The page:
The news that ADP Employer Services recently acquired VirtualEdge Corporation is being received well by customers and consultants alike. This deal is being regarded as a good fit for both companies, and is recognized as a move toward a recruiting world with comprehensive talent-management suites.
Current VirtualEdge customer Trudy Knoepke-Campbell, the director of workforce planning at HealthEast Care System in Minnesota, says she and her staff are weeks away from the launch of a non-paper applicant tracking system. The healthcare system employs approximately 7,000 people in four St. Paul-area hospitals, clinics, and other locations.
“I don’t know what VirtualEdge will look like in the future and in terms of personnel, but I have been wondering when some of the bigger people would just purchase one of the niche vendors for the recruitment vendors. Now ADP has done just that,” says Knoepke-Campbell.
“Between ADP and last week’s BrassRing news, it’s really shaking up now. We’ve seen two now in less than a week,” she notes. “We?re looking forward to what comes out of this for us as a customer and to see where this may support us as an organization.”
“This is arguably one of the top-five products on the market,” says Rick Fletcher, president of HRchitect. “ADP has a great sales team, but what they do not have are domain experts. VirtualEdge brings to them a large group of domain experts who understand recruiting. They bought a great think-tank of an organization that truly understands recruiting. We haven’t seen that in ADP before,” says Fletcher.
Indeed, ADP said this acquisition will enhance product offerings for mid-market, large and global organizations through an expanded lineup of pre-employment services recruiting and vendor management tools. The company recently formed the Pre-Employment Services group to focus on the resource hiring needs of its clients and said this acquisition is part of its commitment to the pre-employment marketplace.
The company said it will integrate VirtualEdge into ADP’s Enterprise HR solution, serving national clients with 1,000 or more employees, and ADP GlobalView products, which serve ADP multinational and international clients.
ADP’s hourly system, Odyssey, which competes with Unicru’s Kronos, counts Sears, Safeway, and Rent-A-Center and a handful of other companies as clients. However, Fletcher says that with fewer than a dozen clients, only a minority of ADP’s 570,000 clients, such as large retail, restaurant and hotel clients, would ever see a fit with Odyssey.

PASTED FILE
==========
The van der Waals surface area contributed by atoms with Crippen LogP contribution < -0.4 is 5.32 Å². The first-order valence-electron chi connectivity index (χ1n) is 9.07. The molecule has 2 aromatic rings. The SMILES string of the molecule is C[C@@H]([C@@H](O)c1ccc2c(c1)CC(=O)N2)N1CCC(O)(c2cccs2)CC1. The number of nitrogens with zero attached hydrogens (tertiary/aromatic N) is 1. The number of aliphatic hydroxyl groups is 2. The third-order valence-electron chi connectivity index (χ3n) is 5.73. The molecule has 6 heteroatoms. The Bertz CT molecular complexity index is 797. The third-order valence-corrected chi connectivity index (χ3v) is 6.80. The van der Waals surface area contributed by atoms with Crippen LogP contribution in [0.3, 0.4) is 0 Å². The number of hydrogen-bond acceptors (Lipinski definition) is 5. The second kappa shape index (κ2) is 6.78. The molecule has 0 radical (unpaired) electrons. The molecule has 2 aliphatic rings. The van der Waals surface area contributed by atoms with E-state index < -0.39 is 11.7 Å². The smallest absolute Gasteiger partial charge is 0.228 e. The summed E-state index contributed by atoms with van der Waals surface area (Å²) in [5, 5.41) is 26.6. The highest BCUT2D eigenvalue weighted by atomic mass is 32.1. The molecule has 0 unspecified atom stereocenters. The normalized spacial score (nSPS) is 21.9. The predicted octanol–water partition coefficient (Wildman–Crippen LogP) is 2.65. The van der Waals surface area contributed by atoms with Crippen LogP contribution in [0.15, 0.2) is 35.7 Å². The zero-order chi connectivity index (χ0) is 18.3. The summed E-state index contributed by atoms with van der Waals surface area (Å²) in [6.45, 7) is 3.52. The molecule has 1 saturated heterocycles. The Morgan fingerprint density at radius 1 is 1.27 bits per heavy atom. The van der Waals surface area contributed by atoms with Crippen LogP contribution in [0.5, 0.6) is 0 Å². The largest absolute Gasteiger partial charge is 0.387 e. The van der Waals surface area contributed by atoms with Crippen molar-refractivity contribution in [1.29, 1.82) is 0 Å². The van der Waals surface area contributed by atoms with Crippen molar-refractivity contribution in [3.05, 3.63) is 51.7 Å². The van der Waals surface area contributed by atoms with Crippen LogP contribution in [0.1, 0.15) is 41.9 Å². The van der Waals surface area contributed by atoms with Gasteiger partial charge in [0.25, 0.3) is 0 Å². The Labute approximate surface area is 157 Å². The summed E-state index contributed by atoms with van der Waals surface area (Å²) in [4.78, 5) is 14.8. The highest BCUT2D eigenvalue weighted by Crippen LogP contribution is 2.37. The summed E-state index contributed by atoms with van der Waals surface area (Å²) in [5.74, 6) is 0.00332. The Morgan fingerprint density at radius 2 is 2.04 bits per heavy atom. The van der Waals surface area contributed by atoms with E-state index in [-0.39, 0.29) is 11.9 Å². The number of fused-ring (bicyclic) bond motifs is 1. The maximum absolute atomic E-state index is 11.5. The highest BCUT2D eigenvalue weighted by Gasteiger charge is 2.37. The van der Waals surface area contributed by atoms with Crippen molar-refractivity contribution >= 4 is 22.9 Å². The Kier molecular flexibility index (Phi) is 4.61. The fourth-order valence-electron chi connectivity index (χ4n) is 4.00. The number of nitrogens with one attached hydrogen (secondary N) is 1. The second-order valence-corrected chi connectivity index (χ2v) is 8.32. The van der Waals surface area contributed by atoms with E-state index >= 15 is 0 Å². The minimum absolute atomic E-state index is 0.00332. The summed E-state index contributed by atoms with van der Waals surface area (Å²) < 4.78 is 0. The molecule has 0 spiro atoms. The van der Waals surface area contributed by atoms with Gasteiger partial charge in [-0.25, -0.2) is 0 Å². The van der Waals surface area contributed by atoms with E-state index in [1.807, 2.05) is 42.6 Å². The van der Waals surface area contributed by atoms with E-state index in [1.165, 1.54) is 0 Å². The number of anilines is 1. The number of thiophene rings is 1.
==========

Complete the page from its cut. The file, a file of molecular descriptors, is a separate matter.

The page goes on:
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“VirtualEdge covers everyone else. ADP has not had an exempt recruiting system for the larger, 1,000-plus employee company. This puts them in the game. Odyssey is so invisible to the marketplace, and the acquisition of VirtualEdge will provide the side benefit of helping ADP increase the visibility and sales of their Odyssey hourly product,” he says. “We see a one-plus-one-equals-three impact on sales revenue.”
“ADP needed an exempt recruitment system sibling, and it’s going to get a nice return-on-investment on the Odyssey product. It’s now a comprehensive recruiting solution. Unicru needs an exempt sibling now, too. Kenexa and ADP have one-upped Kronos with these acquisitions. These make more sense than Kronos’ acquisition of Unicru because of the comprehensiveness of the product platforms.”
Further, Fletcher notes that there are too many suppliers for the current marketplace, suggesting that the current buyers’ market has driven the prices down.
“We knew somebody would grab VirtualEdge. I predict everyone is moving toward talent-management suites. One of the gems out there is ICIMS and is another good takeover candidate. ICIMS is primarily an exempt product for the upper mid-market buyer, and it is a solid product. Likewise, Deploy handles hourly and exempt. HR Smart is another possibility. These three companies are the most susceptible because they offer good recurring revenue; I think someone is going to grab them up soon.”
He predicts that in five years, the community will only have a handful of vendors who provide basic HR systems. Though a handful of talent-acquisition vendors will remain, he thinks they will be primarily aimed at the mid-market versus the upper market.
“There are bound to be a couple of independent recruiting vendors left by themselves, but you won’t find them going after that large market. It’s a natural consolidation of the marketplace,” Fletcher adds.